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Red Mars [Hardcover]

Kim Stanley Robinson
3.9 out of 5 stars  See all reviews (87 customer reviews)

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Book Description

Feb 1993
In his most ambitious project to date, award-winning author Kim Stanley Robinson utilizes years of research and cutting-edge science in the first of three novels that will chronicle the colonization of Mars.

For eons, sandstorms have swept the barren desolate landscape of the red planet. For centuries, Mars has beckoned to mankind to come and conquer its hostile climate. Now, in the year 2026, a group of one hundred colonists is about to fulfill that destiny.

John Boone, Maya Toitavna, Frank Chalmers, and Arkady Bogdanov lead a mission whose ultimate goal is the terraforming of Mars. For some, Mars will become a passion driving them to daring acts of courage and madness; for others it offers and opportunity to strip the planet of its riches. And for the genetic "alchemists, " Mars presents a chance to create a biomedical miracle, a breakthrough that could change all we know about life...and death.

The colonists place giant satellite mirrors in Martian orbit to reflect light to the planets surface. Black dust sprinkled on the polar caps will capture warmth and melt the ice. And massive tunnels, kilometers in depth, will be drilled into the Martian mantle to create stupendous vents of hot gases. Against this backdrop of epic upheaval, rivalries, loves, and friendships will form and fall to pieces--for there are those who will fight to the death to prevent Mars from ever being changed.

Brilliantly imagined, breathtaking in scope and ingenuity, Red Mars is an epic scientific saga, chronicling the next step in human evolution and creating a world in its entirety. Red Mars shows us a future, with both glory and tarnish, that awes with complexity and inspires with vision.
--This text refers to an out of print or unavailable edition of this title.

Product details

  • Hardcover
  • Publisher: Spectra (Feb 1993)
  • Language: English
  • ISBN-10: 0553092049
  • ISBN-13: 978-0553092042
  • Product Dimensions: 21.1 x 14.2 x 4.3 cm
  • Average Customer Review: 3.9 out of 5 stars  See all reviews (87 customer reviews)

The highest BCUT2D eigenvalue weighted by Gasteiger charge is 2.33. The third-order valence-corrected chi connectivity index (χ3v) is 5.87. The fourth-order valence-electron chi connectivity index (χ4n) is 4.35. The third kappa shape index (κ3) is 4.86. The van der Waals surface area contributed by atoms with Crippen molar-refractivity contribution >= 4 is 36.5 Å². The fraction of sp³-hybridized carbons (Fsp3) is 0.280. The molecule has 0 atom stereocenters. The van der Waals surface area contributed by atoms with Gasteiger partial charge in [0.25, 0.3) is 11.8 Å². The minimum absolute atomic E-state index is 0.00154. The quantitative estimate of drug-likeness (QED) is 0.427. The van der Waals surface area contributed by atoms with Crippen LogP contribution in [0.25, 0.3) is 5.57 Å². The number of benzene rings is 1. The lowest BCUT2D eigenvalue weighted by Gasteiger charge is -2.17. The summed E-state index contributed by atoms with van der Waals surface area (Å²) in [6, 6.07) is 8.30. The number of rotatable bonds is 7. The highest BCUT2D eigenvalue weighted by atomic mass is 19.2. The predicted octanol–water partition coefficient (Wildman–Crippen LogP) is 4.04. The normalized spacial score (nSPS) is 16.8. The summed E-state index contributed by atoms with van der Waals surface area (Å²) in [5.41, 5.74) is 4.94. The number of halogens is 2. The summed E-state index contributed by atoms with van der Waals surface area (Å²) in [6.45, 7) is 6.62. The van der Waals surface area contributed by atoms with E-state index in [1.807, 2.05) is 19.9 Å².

• Amazon Bestsellers Rank: 492,408 in Books (See Top 100 in Books)

More About the Author

Kim Stanley Robinson has won the Hugo, Nebula and Locus awards. He is the author of over twenty previous books, including the bestselling Mars trilogy and the highly acclaimed FORTY SIGNS OF RAIN. He lives in Davis, California.

Product Description


‘Red Mars is the ultimate in future history’
Daily Mail

‘One of the finest works of American sf’
Times Literary Supplement

‘Absorbing, impressive, fascinating… Utterly plausible’
Financial Times

‘Red Mars may simply be the best novel ever written about Mars’

‘A staggering book. The best novel on the colonization of Mars that has ever been written.’
Arthur C Clarke

--This text refers to the Paperback edition.

From the Back Cover

Mars – the barren, forbidding planet that epitomises mankind’s dreams of space conquest.

From the first pioneers who looked back at Earth and saw a small blue star, to the first colonists – hand-picked scientists with the skills necessary to create life from cold desert – 'Red Mars' is the story of a new genesis. It is also the story of how Man must struggle against his own self-destructive mechanisms to achieve his dreams: before he even sets foot on the red planet, factions are forming, tensions are rising and violence is brewing … for civilization can be very uncivilized.

--This text refers to the Paperback edition.

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Customer Reviews

Most Helpful Customer Reviews
18 of 18 people found the following review helpful
5.0 out of 5 stars A Magnificent Epic 15 Aug 2002
Format:Paperback|Verified Purchase
The first volume of Kim Stanley Robinson's Mars Trilogy is absolutely magnificent. This is a book for non-SciFi readers, as well as SciFi fans: the subject matter is wide-ranging and the book kept my interest throughout.
In some ways it struck me as a 21st Century version of what it must have been like for the early colonisers in the United States.